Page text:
There are few things that annoyed me more as a teacher than picking up my students from P.E. or lunch, or having a small group return from a resource room pull-out class only to discover that some students had been completely out of control while they were gone. With some classes I taught, it seemed like the moment I was out of sight, there was almost guaranteed to be an incident of disrespect to another teacher, a physical altercation between students, or something even worse.
The good news is that while you can’t control what happens when you’re not around, there’s quite a bit you can do pro-actively to prevent the problem from reoccurring and to open the lines of communication between you and other teachers. Listen in as I share 6 strategies to help you do just that.
One of the big principles that we’re always coming back to in The 40 Hour Teacher Workweek Club is that implementing small changes right away is more effective than hoping you’ll feel like implementing big changes later on. We often make the mistake of assuming that our future selves will somehow be less stressed and busy and more disciplined and productive, and therefore we’ll able to handle making positive changes LATER.
The problem with that logic is that those qualities of being less busy and more productive later don’t just happen on their own. This summer or next year only seem like they will be slightly less crazy than right now because all the unexpected interruptions, emergencies, and new obligations haven’t cropped up yet. Unless we’re actively taking steps now to set our future selves up for success, things really aren’t going to change very much.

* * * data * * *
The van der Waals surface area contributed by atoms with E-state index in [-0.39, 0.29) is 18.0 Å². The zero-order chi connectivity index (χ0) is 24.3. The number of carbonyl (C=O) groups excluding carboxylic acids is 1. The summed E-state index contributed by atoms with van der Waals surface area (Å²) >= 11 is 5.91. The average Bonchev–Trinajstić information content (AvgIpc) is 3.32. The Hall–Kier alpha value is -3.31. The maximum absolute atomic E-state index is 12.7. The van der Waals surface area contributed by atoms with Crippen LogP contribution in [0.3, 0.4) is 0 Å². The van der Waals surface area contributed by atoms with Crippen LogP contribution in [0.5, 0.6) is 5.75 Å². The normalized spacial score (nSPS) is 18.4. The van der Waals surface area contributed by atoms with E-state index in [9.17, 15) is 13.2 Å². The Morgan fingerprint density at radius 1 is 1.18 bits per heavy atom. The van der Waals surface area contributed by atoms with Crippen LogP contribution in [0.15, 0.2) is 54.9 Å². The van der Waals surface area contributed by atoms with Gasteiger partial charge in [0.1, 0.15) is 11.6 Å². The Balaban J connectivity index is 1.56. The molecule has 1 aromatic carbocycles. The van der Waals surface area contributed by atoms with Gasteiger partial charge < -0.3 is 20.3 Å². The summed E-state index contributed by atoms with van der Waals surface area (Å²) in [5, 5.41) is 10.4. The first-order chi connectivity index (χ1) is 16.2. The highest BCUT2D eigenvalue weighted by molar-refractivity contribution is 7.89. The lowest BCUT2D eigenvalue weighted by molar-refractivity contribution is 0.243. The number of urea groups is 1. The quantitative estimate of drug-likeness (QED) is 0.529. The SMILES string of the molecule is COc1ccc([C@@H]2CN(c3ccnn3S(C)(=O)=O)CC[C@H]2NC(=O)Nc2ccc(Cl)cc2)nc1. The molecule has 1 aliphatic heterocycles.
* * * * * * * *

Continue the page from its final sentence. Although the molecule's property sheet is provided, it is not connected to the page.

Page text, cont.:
In this episode, I'll share how to break that cycle, and embrace the fact that your willingness to adapt what you’re doing NOW has the ability to save you countless hours and immeasurable stress in the new school year.
There’s no question that being a new teacher is tremendously stressful. But when I reflect on my teaching practice and how it evolved over the years, I realize that I created a lot of my own stress simply through the way I chose to perceive my work.
The mindset that I held toward my students and their parents, as well as how I viewed my role in the classroom, often made an annoying incident feel maddening, and a challenging situation feel impossible to overcome.
Today, I’ll share four specific ways I sabotaged my own success as a teacher, as well as how and why my thinking changed over time.
Every teacher needs more class time. And every year, it seems like there’s more and more content that needs to be covered and less time to teach it in. Fortunately, there are some easy ways you can create more time for teaching. There are lots of things happening in our classrooms that either waste time or just make lessons take longer than they need to. If you struggle with lesson planning because you just don’t have time to teach everything you’re supposed to, these easy tips and productivity hacks will help you maximize every moment with students.